RACHEL MARTIN, HOST:
The White House is facing some difficult times internationally. The way the withdrawal from Afghanistan is playing out has some allies questioning U.S. competence and resolve. Last night, the Biden administration tried to get the focus back on its top foreign policy objective - China. President Biden and Chinese leader Xi Jinping had a phone call, only their second since Biden took office. NPR China affairs correspondent John Ruwitch is with us on the line. Hi, John.
JOHN RUWITCH, BYLINE: Hi, there.
MARTIN: What'd they talk about?
RUWITCH: Well, the conversation according to the White House was broad and strategic. They talked about areas where the U.S. and China have interests that converge and areas that values, interests and perspectives diverged, and there are a lot of those. The Chinese readout was pretty similar to the U.S. one. And interestingly, it struck a more conciliatory and sort of hopeful tone than state rhetoric has done in the past year. Relations are really bad now between China and the U.S. And Biden and Xi both talked about how the two countries have a responsibility to ensure that competition doesn't veer into conflict. But, you know, it's hard to know at this point just how much of this call will really help relations. I mean, it's the first call since February, which is a pretty long hiatus.
MARTIN: Right, for something that's so important. I understand the Biden administration says it asked for this phone call, right?
RUWITCH: Yeah, it did. Relations, as I said, have been pretty icy. The interactions that there have been to date have been frustrating to the U.S., according to a senior U.S. administration official. This person said Chinese officials were basically showing up to meetings to read out tough-sounding talking points. And now, that might be good for domestic propaganda in China, but really didn't amount to what the U.S. saw as engagement or diplomacy. So the idea for this call was to kind of reignite dialogue at the highest level, try to unstick things. Also, the Afghanistan withdrawal is still reverberating, right? Biden's poll numbers are down. So this is a way, really, to show that he's at the helm on this key foreign policy issue.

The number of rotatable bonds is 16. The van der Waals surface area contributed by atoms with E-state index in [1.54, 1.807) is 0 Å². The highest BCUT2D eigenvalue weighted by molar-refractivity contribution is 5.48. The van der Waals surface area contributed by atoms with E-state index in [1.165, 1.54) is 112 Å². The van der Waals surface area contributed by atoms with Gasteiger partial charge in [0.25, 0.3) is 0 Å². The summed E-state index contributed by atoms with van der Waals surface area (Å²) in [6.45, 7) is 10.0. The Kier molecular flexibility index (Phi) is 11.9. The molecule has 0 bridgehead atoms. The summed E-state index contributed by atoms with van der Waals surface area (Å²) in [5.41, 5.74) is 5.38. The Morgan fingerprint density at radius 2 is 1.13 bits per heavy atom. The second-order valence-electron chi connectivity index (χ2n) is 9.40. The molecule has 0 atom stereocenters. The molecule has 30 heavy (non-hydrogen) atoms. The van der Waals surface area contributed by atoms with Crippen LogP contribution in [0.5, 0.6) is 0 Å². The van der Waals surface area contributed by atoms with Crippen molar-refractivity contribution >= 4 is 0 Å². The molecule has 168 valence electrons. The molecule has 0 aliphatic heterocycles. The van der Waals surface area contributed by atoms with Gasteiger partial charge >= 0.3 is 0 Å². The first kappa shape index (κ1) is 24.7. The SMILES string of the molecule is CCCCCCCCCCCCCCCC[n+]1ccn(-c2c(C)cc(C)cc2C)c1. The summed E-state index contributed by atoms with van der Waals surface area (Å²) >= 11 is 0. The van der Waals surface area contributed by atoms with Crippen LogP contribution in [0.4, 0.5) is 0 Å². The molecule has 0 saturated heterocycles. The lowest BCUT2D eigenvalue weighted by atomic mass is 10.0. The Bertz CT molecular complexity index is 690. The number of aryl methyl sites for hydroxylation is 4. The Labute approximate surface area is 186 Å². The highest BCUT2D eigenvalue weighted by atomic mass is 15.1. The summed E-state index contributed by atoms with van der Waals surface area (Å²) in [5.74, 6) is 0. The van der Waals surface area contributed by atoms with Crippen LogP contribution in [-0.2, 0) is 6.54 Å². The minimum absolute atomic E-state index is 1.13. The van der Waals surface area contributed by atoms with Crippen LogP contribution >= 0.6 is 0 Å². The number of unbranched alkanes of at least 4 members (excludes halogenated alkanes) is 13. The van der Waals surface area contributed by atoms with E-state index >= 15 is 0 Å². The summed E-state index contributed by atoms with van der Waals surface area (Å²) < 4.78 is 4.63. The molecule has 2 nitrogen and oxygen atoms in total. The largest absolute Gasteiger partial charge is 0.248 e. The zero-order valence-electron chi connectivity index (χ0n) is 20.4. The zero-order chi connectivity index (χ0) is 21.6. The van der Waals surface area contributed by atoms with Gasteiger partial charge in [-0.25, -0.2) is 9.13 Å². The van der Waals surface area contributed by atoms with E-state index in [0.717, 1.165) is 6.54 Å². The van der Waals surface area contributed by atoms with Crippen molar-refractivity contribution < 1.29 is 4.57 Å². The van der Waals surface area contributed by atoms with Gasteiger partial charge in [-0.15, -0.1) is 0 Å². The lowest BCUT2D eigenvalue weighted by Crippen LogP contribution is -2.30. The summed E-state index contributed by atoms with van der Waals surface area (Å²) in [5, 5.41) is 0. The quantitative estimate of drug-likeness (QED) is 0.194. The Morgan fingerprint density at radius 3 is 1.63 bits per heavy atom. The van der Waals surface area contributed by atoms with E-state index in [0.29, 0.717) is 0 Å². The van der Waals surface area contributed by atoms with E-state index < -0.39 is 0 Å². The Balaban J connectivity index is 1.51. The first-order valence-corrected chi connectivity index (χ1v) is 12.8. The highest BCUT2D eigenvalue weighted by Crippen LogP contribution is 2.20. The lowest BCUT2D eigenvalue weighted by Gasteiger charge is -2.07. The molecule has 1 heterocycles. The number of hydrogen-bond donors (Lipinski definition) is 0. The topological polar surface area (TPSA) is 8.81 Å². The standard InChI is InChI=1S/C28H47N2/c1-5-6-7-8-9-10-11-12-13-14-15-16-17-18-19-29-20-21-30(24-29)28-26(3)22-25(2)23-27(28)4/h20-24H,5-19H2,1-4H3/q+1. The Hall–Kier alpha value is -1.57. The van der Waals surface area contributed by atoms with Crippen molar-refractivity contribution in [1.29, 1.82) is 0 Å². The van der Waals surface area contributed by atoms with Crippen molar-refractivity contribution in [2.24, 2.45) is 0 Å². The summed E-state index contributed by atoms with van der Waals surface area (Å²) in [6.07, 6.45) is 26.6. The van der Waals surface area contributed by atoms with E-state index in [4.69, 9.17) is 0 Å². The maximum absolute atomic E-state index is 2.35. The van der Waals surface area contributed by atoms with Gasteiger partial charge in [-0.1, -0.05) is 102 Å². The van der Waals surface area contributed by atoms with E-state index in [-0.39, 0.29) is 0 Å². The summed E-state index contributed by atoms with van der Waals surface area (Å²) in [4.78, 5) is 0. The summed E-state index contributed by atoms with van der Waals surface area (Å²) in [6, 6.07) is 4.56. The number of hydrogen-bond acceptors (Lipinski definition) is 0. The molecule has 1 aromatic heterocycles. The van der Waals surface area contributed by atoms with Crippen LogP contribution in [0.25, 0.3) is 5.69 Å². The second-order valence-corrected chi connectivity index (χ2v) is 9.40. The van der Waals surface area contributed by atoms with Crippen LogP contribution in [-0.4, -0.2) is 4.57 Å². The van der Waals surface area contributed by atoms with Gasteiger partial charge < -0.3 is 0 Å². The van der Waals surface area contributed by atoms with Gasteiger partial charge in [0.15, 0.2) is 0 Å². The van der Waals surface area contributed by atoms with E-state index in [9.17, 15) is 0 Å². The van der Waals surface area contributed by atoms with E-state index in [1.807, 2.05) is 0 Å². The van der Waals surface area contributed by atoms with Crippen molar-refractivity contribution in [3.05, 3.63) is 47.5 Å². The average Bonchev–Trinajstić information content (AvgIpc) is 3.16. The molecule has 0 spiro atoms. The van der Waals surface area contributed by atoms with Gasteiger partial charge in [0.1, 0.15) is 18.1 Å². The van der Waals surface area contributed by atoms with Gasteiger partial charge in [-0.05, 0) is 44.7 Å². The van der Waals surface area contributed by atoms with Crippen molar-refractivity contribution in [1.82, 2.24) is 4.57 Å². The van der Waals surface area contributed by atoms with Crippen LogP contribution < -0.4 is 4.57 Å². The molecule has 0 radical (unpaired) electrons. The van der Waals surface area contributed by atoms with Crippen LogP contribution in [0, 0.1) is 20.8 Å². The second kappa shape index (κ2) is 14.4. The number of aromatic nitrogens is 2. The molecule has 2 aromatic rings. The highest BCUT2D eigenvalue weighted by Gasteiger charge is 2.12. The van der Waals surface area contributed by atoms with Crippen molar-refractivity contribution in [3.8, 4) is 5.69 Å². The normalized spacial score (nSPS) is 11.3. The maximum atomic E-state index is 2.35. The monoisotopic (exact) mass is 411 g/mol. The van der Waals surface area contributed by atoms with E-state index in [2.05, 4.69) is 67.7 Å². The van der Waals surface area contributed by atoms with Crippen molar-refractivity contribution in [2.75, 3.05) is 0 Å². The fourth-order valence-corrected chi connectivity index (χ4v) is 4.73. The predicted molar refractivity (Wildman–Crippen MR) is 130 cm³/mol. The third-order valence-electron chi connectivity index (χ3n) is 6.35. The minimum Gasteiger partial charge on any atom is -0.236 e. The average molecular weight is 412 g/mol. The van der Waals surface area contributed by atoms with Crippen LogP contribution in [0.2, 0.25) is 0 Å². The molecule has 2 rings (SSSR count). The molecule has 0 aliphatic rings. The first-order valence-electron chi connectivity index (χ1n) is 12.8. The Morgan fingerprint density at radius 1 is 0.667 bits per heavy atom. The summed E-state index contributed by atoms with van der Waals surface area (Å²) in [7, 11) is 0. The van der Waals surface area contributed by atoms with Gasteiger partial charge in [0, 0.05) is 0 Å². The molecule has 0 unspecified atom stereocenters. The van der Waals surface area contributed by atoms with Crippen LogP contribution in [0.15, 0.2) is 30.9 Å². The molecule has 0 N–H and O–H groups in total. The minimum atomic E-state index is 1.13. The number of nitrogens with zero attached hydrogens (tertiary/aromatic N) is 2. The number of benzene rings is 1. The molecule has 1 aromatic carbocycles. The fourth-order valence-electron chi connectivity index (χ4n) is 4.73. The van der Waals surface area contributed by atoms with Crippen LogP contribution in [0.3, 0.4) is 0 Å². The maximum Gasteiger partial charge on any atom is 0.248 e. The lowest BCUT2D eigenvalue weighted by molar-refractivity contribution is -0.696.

MARTIN: But is the issue that Xi Jinping doesn't want to engage as much as the U.S. would prefer?
RUWITCH: Yeah, that's what they were trying to probe with this. You know, they're not happy in Beijing with the Biden policy towards China. They didn't like Donald Trump, right? He launched a trade war. He then took a series of unprecedented steps near the end of his presidency that hardened U.S. policy towards China. They thought - Beijing hoped Biden would be different. So far, he hasn't rolled back many of Trump's big China policies. He's working with allies to try to get tough on China. And the U.S. mantra has been that the relationship will be competitive in some areas and cooperative in others. Chinese officials, though, aren't having it. I mean, they've said it's foolish for the U.S. to expect cooperation when they're doing things that Beijing sees as undermining China's interests, whether that's on technology trade or core issues like Hong Kong, Taiwan and Xinjiang.
MARTIN: And meanwhile the G-20 is coming up in October. Is Xi Jinping going to go?
RUWITCH: We don't know. It's a good question. You know, the big question here is whether this all trickles down and changes the way things work at lower levels.
MARTIN: Yeah. NPR China affairs correspondent, John Ruwitch. Thank you.
RUWITCH: Thank you.
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